George Osborne is due to defend his Budget, following the government u-turn on welfare cuts, saying it delivers on "social justice and economic security".

The Chancellor came under fire for not appearing in the Commons on Monday to defend his eighth Budget branded an "ultra-shambles" amid repeated calls for his resignation.

But David Cameron defended his Chancellor and said he would be "winding up the Budget debate" on Tuesday insisting that the Conservatives run a "modern, compassionate, one nation" government.

Ahead of a vote to pass the Budget on Tuesday, Osborne is set to echo the the Prime Minister's comments by describing it as one "of a compassionate, one nation Conservative government determined to deliver both social justice and economic security."

"It's a Budget that puts the next generation first," he will say.

He will add that his Budget will lift 1.3 million of the lowest earners out of income tax and deliver improvements to schools whilst supporting businesses, creating jobs and boosting social mobility.

An acrimonious debate on the Budget was sparked by the shock resignation of Iain Duncan Smith. Credit: PA

Osborne is also expected to express his sorrow over the resignation of former work and pensions secretary Iain Duncan Smith, who stepped down over "deeply unfair" welfare cuts.

"I’m sorry Iain Duncan Smith chose to leave the Government last week, and want to recognise his achievements in helping to make sure work pays, breaking the old cycles of welfare dependency and ensuring the most vulnerable in our society are protected. That’s work this Government will go on doing," he will say.

On Monday, David Cameron said that Duncan Smith had "much to be proud of in helping the government to reform welfare benefits".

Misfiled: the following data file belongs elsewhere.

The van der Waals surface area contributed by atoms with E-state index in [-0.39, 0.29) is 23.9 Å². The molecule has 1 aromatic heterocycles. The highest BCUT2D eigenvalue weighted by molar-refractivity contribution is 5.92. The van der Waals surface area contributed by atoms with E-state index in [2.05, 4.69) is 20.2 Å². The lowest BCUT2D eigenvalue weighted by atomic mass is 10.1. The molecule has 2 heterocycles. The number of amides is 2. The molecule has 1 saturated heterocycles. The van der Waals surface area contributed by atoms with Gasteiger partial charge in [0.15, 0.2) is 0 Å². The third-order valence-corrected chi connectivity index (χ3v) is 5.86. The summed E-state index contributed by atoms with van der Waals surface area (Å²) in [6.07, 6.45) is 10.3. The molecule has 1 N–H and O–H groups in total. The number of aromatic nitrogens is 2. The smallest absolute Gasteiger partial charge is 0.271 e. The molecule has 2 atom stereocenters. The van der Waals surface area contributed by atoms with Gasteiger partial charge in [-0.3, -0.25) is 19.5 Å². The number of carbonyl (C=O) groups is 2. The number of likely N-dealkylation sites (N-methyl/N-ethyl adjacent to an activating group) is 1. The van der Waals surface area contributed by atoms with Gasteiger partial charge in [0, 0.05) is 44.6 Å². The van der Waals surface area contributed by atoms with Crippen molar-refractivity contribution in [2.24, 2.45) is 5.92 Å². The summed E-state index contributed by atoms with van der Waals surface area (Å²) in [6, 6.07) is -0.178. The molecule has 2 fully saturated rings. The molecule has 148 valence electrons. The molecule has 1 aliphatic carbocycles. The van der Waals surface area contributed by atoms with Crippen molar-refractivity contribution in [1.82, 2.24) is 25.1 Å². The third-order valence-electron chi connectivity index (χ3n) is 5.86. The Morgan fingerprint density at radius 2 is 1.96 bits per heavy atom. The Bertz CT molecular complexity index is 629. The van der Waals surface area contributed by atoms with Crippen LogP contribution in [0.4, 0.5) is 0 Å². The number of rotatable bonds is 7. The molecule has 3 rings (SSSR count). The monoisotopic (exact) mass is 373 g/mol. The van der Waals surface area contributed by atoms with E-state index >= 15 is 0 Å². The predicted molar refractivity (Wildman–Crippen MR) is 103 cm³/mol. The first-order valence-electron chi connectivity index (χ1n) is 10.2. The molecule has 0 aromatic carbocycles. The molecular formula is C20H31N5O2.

• Here is his statement in full:

As Conservatives, we know that those who suffer most when Britain loses control of its public finances and the economy crashes aren’t the best off but the poorest and the most vulnerable.

Chancellor George Osborne
Shadow chancellor John McDonnell said the budget should be withdrawn and Osborne should 'start again'. Credit: PA

The Chancellor was accused of being "too scared" to face an emergency question by Labour's shadow chancellor John McDonnell on Monday after it was answered by David Gauke, the financial secretary to the Treasury.

McDonnell expressed sympathy for Mr Gauke who he said had been left by the chancellor to "defend the indefensible" and called on the Chancellor to withdraw the Budget and "start again".

Jeremy Corbyn lambasted the government's Budget, saying it had "fallen apart" within days of its announcement and suggesting the chancellor should resign as a result.

Liberal Democrat leader Tim Farron lamented "the failure of the chancellor to be here to answer for himself".

But a spokeswoman for David Cameron said that the Chancellor "absolutely" has the full confidence of the Prime Minister.